What Is Wc Command in Linux
On Linux and Unix-like operating systems, the
wc command allows you to count the number of lines, words, characters, and bytes of each given file or standard input and print the result.
In this tutorial, we will show you how to use the
wc command through simple and practical examples.
How to Use the
The syntax for the
wc command is as follows:
$ wc OPTION... [FILE]...
wc command can accept zero or more input
FILE names. If no
FILE is specified, or when
wc will read the standard input. A word is a string of characters delimited by a space, tab, or newline.
In it’s simplest form when used without any options, the
wc command will print four columns, the number of lines, words, byte counts and the name of the file for each file passed as an argument. When using the standard input the fourth column (filename) is not displayed.
For example, the following command will display information about the virtual file
$ wc /proc/cpuinfo
The output will look something like the following:
OUTPUT 448 3632 22226 /proc/cpuinfo
- 448 is the number of lines.
- 3632 is the number of words.
- 22226 is the number of characters.
When using the standard input, the file name is not shown:
$ wc < /proc/cpuinfo
OUTPUT 448 3632 22226
To display information about more than one file, pass the filenames, as arguments, separated by space:
$ wc /proc/cpuinfo /proc/meminfo
The command will give you information about each file and a line including total statistics:
OUTPUT 448 3632 22226 /proc/cpuinfo 49 143 1363 /proc/meminfo 497 3775 23589 total
The options below allow you to select which counts are printed.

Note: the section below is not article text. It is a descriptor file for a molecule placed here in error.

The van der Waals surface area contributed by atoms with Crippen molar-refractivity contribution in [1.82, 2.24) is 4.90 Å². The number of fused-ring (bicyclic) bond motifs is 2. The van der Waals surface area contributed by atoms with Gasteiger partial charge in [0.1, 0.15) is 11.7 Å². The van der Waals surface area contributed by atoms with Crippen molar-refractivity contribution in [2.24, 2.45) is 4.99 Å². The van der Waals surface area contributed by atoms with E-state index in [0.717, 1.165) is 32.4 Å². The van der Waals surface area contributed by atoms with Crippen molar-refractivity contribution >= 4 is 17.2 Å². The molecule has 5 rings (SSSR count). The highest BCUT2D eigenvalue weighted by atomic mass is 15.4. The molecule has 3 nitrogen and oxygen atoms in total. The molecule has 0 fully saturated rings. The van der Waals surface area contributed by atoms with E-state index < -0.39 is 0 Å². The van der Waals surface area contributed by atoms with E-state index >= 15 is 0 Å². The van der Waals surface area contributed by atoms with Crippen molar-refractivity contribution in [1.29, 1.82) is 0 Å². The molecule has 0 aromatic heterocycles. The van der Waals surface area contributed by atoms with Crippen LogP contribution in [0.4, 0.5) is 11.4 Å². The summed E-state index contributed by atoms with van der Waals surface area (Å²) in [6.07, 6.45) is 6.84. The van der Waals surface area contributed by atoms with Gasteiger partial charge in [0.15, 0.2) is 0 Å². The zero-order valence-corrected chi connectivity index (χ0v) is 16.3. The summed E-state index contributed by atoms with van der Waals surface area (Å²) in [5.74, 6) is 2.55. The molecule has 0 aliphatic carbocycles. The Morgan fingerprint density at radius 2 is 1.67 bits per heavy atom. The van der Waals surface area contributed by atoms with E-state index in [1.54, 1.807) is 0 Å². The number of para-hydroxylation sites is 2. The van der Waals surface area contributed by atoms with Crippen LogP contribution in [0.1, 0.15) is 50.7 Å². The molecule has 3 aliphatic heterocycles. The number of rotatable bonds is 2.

--lines– Print the number of lines.
--words– Print the number of words.
--chars– Print the number of characters.
--bytes– Print the number of bytes.
--max-line-length– Print the length of the longest line.
When using multiple options counts are printed in the following order: newline, words, characters, bytes, maximum line length.
For example, to display only the number of words you would use:
$ wc -w /proc/cpuinfo
OUTPUT 3632 /proc/cpuinfo
Here is another example that will print the number of lines and the length of the longest line.
wc -lL /proc/cpuinfo
OUTPUT 448 792 /proc/cpuinfo
--files0-from=F option allows
wc to read input from the files specified by NUL-terminated names in file
- then read names from standard input. For example, you can search for files using the
find command and provide those files as an input to
$ find /etc -name 'host*' -printf0 | wc -l --files0-from=-
The output will show the number of lines for all files in the
/etc directory whose names start with “host”:
OUTPUT 4 /etc/host.conf 27 /etc/avahi/hosts 1 /etc/hostname 14 /etc/hosts 46 total
Count the Number of Lines
wc command is mostly used with the
-l option to count only the number of lines in a text file. For example, to count the number of lines in the
/etc/passwd file you would type:
$ wc -l /etc/passwd
The first column is the number of lines and the second one is the name of the file:
OUTPUT 44 /etc/passwd
Count the Number of Words
To count only the number of words in a text file use
wc -w followed by the file name. The following example counts the number of words in the
$ wc -l /etc/passwd
The number of words is shown in the first column:
OUTPUT 513 /home/linuxize/Documents/file.txt
Wc Command Examples
wc command can be used in combination with other commands through piping. Here are a few examples.
Counting Files in the Current Directory
find command passes a list of all files in the current directory with each file name on a single line to the
wc command, which counts the number of lines and prints the result:
$ find . -type f | wc -l
Count the number of users
In the example below
wc is used to count the number of lines from the output of the
getent command .
$ getent passwd | wc -l
wc command stands for “word count” and has a quite simple syntax. It allows you to count the number of lines, words, bytes, and characters in one or multiple text files.
If you have any questions or feedback, feel free to leave a comment.